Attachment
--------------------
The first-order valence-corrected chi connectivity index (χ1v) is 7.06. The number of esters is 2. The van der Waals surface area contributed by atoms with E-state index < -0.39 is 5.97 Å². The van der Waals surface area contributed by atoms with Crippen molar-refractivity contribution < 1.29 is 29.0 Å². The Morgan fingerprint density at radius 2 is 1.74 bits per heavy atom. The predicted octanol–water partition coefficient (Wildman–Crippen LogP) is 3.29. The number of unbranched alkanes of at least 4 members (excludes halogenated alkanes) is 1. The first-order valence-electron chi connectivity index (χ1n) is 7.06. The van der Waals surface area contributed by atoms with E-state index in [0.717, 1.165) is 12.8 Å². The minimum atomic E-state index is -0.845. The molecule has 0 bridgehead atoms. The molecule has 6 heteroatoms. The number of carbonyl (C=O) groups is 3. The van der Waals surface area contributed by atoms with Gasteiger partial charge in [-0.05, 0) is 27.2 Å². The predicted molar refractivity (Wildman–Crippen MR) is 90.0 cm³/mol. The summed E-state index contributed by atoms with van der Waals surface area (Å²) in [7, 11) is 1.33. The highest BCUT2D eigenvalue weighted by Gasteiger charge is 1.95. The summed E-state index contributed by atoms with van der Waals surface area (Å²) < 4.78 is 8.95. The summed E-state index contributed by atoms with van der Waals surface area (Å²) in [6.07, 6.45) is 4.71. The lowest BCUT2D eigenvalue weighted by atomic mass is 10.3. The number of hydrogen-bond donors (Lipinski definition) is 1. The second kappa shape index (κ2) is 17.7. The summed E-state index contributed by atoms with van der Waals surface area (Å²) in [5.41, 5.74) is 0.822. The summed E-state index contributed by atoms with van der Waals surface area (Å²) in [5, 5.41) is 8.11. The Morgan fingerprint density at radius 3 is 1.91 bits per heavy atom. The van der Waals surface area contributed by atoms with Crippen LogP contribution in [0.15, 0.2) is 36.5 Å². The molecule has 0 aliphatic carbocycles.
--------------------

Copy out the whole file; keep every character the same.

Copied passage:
The first-order valence-corrected chi connectivity index (χ1v) is 7.06. The number of esters is 2. The van der Waals surface area contributed by atoms with E-state index < -0.39 is 5.97 Å². The van der Waals surface area contributed by atoms with Crippen molar-refractivity contribution < 1.29 is 29.0 Å². The Morgan fingerprint density at radius 2 is 1.74 bits per heavy atom. The predicted octanol–water partition coefficient (Wildman–Crippen LogP) is 3.29. The number of unbranched alkanes of at least 4 members (excludes halogenated alkanes) is 1. The first-order valence-electron chi connectivity index (χ1n) is 7.06. The van der Waals surface area contributed by atoms with E-state index in [0.717, 1.165) is 12.8 Å². The minimum atomic E-state index is -0.845. The molecule has 0 bridgehead atoms. The molecule has 6 heteroatoms. The number of carbonyl (C=O) groups is 3. The van der Waals surface area contributed by atoms with Gasteiger partial charge in [-0.05, 0) is 27.2 Å². The predicted molar refractivity (Wildman–Crippen MR) is 90.0 cm³/mol. The summed E-state index contributed by atoms with van der Waals surface area (Å²) in [7, 11) is 1.33. The highest BCUT2D eigenvalue weighted by Gasteiger charge is 1.95. The summed E-state index contributed by atoms with van der Waals surface area (Å²) < 4.78 is 8.95. The summed E-state index contributed by atoms with van der Waals surface area (Å²) in [6.07, 6.45) is 4.71. The lowest BCUT2D eigenvalue weighted by atomic mass is 10.3. The number of hydrogen-bond donors (Lipinski definition) is 1. The second kappa shape index (κ2) is 17.7. The summed E-state index contributed by atoms with van der Waals surface area (Å²) in [5.41, 5.74) is 0.822. The summed E-state index contributed by atoms with van der Waals surface area (Å²) in [5, 5.41) is 8.11. The Morgan fingerprint density at radius 3 is 1.91 bits per heavy atom. The van der Waals surface area contributed by atoms with Crippen LogP contribution in [0.15, 0.2) is 36.5 Å². The molecule has 0 aliphatic carbocycles.